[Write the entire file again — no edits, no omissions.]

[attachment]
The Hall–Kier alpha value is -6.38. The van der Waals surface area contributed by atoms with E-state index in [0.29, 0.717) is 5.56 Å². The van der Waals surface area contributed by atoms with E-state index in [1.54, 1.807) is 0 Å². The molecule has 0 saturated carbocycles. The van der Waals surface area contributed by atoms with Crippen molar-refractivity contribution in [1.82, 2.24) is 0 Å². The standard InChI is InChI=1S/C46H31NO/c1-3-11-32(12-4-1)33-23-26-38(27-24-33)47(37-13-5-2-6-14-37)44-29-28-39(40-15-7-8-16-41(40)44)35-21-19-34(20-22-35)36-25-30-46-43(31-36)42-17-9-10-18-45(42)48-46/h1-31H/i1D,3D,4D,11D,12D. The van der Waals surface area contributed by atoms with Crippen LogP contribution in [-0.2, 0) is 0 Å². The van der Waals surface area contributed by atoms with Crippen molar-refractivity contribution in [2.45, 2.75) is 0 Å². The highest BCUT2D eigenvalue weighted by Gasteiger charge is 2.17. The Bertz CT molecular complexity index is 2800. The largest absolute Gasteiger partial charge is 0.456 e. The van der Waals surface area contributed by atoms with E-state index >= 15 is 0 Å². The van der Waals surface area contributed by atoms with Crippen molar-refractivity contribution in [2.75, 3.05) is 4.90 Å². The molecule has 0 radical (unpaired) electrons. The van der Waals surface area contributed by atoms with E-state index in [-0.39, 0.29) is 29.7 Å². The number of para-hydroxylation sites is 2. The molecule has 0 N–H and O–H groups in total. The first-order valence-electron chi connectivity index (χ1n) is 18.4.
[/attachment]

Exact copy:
The Hall–Kier alpha value is -6.38. The van der Waals surface area contributed by atoms with E-state index in [0.29, 0.717) is 5.56 Å². The van der Waals surface area contributed by atoms with E-state index in [1.54, 1.807) is 0 Å². The molecule has 0 saturated carbocycles. The van der Waals surface area contributed by atoms with Crippen molar-refractivity contribution in [1.82, 2.24) is 0 Å². The standard InChI is InChI=1S/C46H31NO/c1-3-11-32(12-4-1)33-23-26-38(27-24-33)47(37-13-5-2-6-14-37)44-29-28-39(40-15-7-8-16-41(40)44)35-21-19-34(20-22-35)36-25-30-46-43(31-36)42-17-9-10-18-45(42)48-46/h1-31H/i1D,3D,4D,11D,12D. The van der Waals surface area contributed by atoms with Crippen LogP contribution in [-0.2, 0) is 0 Å². The van der Waals surface area contributed by atoms with Crippen molar-refractivity contribution in [2.45, 2.75) is 0 Å². The highest BCUT2D eigenvalue weighted by Gasteiger charge is 2.17. The Bertz CT molecular complexity index is 2800. The largest absolute Gasteiger partial charge is 0.456 e. The van der Waals surface area contributed by atoms with E-state index >= 15 is 0 Å². The van der Waals surface area contributed by atoms with Crippen molar-refractivity contribution in [2.75, 3.05) is 4.90 Å². The molecule has 0 radical (unpaired) electrons. The van der Waals surface area contributed by atoms with E-state index in [-0.39, 0.29) is 29.7 Å². The number of para-hydroxylation sites is 2. The molecule has 0 N–H and O–H groups in total. The first-order valence-electron chi connectivity index (χ1n) is 18.4.